A Year in the Life of a Greeting Card

By Sean Gallagher  |  Posted 2003-03-01 Email Print this article Print
 
 
 
 
 
 
 

Every year, American Greetings churns out 20,000 new cards to meet every need of "social expression" it can imagine. But the life and death of each of those cards is hardly determined by the pen of an artist and the gut of a chief executive.

PDF Download Janice Travis parks her shopping cart in the card aisle of a sprawling Albertson's grocery on Stagecoach Road, west of Evergreen, Colo. She drops her coat and purse in the cart, adjusts her glasses on her nose, and squints at the expansive racks of American Greetings cards, looking for the birthday section.

"It's his 60th," she says, referring to an older brother. "So this card has to be kind of special. But not 'too' nice, or mushy."

Travis is beginning the small ritual of finding just the right birthday wish. She's engaging in an American cultural tradition—the exchange of what the greeting-card industry calls "social expressions."

Her search is a process that has been studied and restudied for decades by the world's top two greeting-card makers—Hallmark and American Greetings. The companies control 45% and 40%, respectively, of the $7 billion-a-year greeting-card market. As such, they are the acknowledged experts of this creative, somewhat aloof, and pseudo-scientific industry.

With help from psychologists, marketing gurus, focus groups, test shoppers, artists, writers, editors, display experts and other creative thinkers, the card-makers have diagrammed, documented, dissected, categorized and analyzed all manner of consumer reaction to the designs and messages of their own cards—and those of their competitors.

Yet there is little sharing or sweetness in this allegedly social industry. Rollouts of new styles of cards are fiercely executed and inside information is closely guarded.

"It is pure cutthroat in the industry," says Jared Polis, the creator of BlueMountain.com, an electronic greetings Web site now owned by American Greetings. "People think because it involves artists and writers and produces things that are pretty to look at, that the greeting-card business is something other than what it really is. It is very competitive, very aggressive."

In fact, Polis' company, Blue Mountain Arts, sued Hallmark for copyright infringement in the late 1980s. The "alternative greetings" company claimed that a Hallmark line of cards known as Personal Touch had copied the "trade dress" and "look" of Blue Mountain's Airebrush and Water Color Feelings poetry cards. Hallmark took the case to the U.S. Supreme Court, but lost. It paid an undisclosed sum in 1988 to Blue Mountain and removed the cards from its stores.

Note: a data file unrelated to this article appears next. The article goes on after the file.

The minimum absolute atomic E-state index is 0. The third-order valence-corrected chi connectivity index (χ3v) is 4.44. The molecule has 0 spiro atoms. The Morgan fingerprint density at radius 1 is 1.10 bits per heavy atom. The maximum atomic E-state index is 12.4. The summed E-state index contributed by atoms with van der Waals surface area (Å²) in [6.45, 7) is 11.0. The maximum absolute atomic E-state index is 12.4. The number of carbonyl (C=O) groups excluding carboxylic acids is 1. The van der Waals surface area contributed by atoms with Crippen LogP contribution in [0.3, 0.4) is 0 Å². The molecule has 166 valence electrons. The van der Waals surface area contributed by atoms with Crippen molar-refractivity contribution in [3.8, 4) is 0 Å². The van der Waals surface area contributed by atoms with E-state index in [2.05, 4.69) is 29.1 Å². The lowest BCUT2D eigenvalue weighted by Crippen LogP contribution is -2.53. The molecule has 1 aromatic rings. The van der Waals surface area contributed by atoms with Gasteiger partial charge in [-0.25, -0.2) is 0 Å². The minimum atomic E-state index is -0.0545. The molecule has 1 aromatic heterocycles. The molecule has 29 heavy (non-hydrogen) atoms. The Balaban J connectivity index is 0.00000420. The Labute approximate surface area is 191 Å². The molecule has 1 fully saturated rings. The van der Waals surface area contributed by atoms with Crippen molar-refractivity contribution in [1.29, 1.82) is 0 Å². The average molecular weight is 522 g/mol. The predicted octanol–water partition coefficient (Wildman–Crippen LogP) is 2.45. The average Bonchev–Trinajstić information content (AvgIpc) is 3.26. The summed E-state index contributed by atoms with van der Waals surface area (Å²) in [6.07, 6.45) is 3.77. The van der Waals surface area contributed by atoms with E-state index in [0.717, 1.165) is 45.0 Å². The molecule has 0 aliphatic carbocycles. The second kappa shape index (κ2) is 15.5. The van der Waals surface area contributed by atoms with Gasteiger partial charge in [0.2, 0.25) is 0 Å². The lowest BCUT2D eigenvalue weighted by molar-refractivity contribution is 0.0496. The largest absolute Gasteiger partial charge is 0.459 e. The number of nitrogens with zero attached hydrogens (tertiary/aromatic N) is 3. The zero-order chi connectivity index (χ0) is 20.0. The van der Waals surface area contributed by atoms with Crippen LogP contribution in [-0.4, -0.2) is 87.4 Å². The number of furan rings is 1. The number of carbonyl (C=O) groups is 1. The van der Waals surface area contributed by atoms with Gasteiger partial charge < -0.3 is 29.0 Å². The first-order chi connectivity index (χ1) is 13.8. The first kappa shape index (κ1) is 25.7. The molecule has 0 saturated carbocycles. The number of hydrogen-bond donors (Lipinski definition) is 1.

But the competitive pressures are only intensifying. Sales are growing just 2% a year, about the rate of population growth. Fewer Americans, especially younger ones, buy greeting cards. Many now use computer programs to create, print and send their own cards, or go to an e-greeting site where they send personal expressions via e-mail.

To counter this, American Greetings spent $28 million in March 2001 to buy the Egreetings Network and $35 million in September 2001 to buy Blue Mountain Arts from the failing Excite@Home Web portal. In 2002, those sites were integrated into Americangreetings.com, which became one of the top 15 most-visited sites on the Web. Yet the site generated just $30.5 million in revenue last year and lost $2.1 million.

After 93 years of consecutive growth, American Greetings finally saw its sales drop in 2001 and has recorded two years in a row of losses. It has cut back its work force and restructured debt—and increasingly turned to information technology to get the right cards, to the right card racks, at just the right time.

The company now uses information systems for everything from repositories of card designs and messages to storehouses of massive amounts of business intelligence data. The idea is to use the information to get cards to market more quickly; pull losers out faster; and pick up on new trends before rivals do. In Florida, for example, the company has found demand is high for "grandchild" birthday greetings.

The data, which comes from sales numbers, studies and behavioral observations, paint a clear portrait of buyers—and retailers—and provide useful clues on how to permanently boost sales. The challenge for companies such as American Greetings, after all, is to inspire repeat purchases of cards of all types.

"We are in the kind of a business, that, if I remember your important occasions in your life, and send you a card, whether it's on the Net, or a regular card, preprinted card, you are more apt to remember my important occasions," American Greetings chief executive Morry Weiss said in an interview on CNBC last year. "It's a business that builds on itself."

To that end, card designers now tap into American Greetings' archives of art and text to create new lines of cards that can spur buying "occasions." In its warehouses, the company has virtually automated the whole process of filling and refilling orders. That speeds the right cards to the right customers, and creates savings on the bottom line. Plus, the accuracy of shipments and reports on sales to retailers is fundamental to creating the trust—and enthusiasm—for stocking more of its cards on their racks.



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Sean Gallagher is editor of Ziff Davis Internet's enterprise verticals group. Previously, Gallagher was technology editor for Baseline, before joining Ziff Davis, he was editorial director of Fawcette Technical Publications' enterprise developer publications group, and the Labs managing editor of CMP's InformationWeek. A former naval officer and former systems integrator, Gallagher lives and works in Baltimore, Maryland.
 
 
 
 
 
 

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